As the boom went on and prices soared, for most couples the reality was that it took two incomes to buy and run a home. So the element of choice for young mothers was gone anyway. The reality was that they had to work, rather than that they chose to work.
The result was a huge demand for pre-school childcare, usually called creches here. The government stepped in, offering grants and tax breaks and setting up and running creches became a business.
Some working parents were able to do it the old way, finding a neighboring woman who would look after kids, or even hiring a child minder to come in and work for them.
But for many parents the new creche chains, with their shiny logos and cute names like Giraffe, became the norm.
With property prices forcing young couples to buy homes a long way from their workplaces and do a long daily commute, small children, even babies, were being left in creches for very long days.
Thinking back now, it was asking for trouble. The money from the government went into buildings, not training.
The government introduced basic rules for creches, for staff training and minimum staff numbers, and for an inspection regime (the reality was anyone could open a creche, many new creches were open for a year or a lot longer before they got any inspection, and little or no training was required for the majority of staff, most of whom were teenagers).
The three creches featured in the Prime Time investigation were all part of the new creche chains. These are major businesses which have got a lot of government money, are making substantial profits and pay the ordinary staff not much more than the legal minimum wage. It's a business, rather than a caring operation.
This is not to excuse the behavior of some of the staff shown in the TV investigation, which was truly appalling. But looking after small kids has never been an easy job.
As the father of twin boys whose mother went back to work three weeks after they arrived, I can vouch for that (and I had lots of help).
Being a rocket scientist is easy peasy in comparison with looking after a few toddlers at home on a long, wet afternoon when you can't get out and everyone is a bit cranky. Minding and entertaining a few toddlers like that requires huge reserves of creativity and energy as well as understanding.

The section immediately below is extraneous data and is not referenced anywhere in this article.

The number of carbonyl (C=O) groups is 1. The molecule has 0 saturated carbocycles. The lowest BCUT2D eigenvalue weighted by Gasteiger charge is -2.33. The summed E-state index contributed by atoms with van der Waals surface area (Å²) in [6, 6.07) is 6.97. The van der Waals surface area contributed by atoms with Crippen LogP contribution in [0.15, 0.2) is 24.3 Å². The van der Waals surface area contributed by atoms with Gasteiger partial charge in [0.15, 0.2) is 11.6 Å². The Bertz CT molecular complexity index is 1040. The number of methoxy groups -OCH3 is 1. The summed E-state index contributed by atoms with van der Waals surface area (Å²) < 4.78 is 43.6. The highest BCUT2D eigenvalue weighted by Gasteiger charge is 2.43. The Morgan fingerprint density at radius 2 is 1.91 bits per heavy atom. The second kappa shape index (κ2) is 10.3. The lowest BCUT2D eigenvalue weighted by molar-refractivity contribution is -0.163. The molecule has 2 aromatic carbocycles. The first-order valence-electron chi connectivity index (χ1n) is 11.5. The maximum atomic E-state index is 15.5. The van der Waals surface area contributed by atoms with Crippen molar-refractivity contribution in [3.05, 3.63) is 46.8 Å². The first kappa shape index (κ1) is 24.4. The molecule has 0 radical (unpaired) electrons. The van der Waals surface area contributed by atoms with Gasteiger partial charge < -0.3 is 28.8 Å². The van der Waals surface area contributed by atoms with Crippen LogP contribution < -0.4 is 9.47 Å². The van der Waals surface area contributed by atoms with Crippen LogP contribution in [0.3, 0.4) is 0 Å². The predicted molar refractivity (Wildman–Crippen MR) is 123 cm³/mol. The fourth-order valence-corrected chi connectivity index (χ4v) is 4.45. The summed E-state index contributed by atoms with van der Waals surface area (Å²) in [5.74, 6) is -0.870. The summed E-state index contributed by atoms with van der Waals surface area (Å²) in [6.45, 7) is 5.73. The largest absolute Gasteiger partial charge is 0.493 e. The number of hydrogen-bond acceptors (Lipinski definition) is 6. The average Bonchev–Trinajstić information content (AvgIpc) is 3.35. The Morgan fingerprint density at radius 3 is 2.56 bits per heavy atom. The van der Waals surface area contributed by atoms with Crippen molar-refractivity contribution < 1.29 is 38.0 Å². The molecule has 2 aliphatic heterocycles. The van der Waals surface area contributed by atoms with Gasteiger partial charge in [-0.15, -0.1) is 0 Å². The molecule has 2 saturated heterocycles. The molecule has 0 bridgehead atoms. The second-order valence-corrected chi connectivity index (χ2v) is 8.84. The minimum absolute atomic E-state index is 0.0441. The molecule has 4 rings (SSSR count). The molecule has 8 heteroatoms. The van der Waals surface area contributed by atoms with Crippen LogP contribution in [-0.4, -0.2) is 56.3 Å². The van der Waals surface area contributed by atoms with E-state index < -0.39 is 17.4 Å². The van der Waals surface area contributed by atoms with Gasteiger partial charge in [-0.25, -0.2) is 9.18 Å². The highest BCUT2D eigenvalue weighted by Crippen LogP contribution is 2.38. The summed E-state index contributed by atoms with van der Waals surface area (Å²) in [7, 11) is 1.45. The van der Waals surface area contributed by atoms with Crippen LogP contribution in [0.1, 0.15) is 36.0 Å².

And I'm talking here about your own kids. For a few teenagers attempting to look after a roomful of kids with whom they have no real connection, it's even harder to summon up the patience, effort and concentration required.
That's why training is so important. Although it's not clear that more training would have avoided what we saw on our TV screens last week, since personality and aptitude are also important.
Looking after kids, like other "caring" professions such as nursing, is not just "a job."
The revelations in the TV program have shaken the country here and made everyone think carefully about what we are doing to our kids. Do we have any idea what they go through in their creches during a long day?
There have been calls for an official investigation, for new legislation, for much higher training for creche staff, for increased inspections, for CCTV cameras so that parents can monitor what is happening during the day and so on.
A raft of new rules and regulations are likely to be introduced which will make childcare even more expensive, and still may not solve the fundamental problem. But that's what official Ireland does.
It's like some of the present rules which may stop a woman from opening a small creche in her home for a few neighbors' kids because she does not have separate bathrooms or other facilities deemed essential by officialdom.
We're very good at writing high-minded rules and regulations after the event such as this and our politicians are excellent at producing complicated reports on problems like this one when it is too late.
Implementing regulations and following through are things we're not good at in Ireland.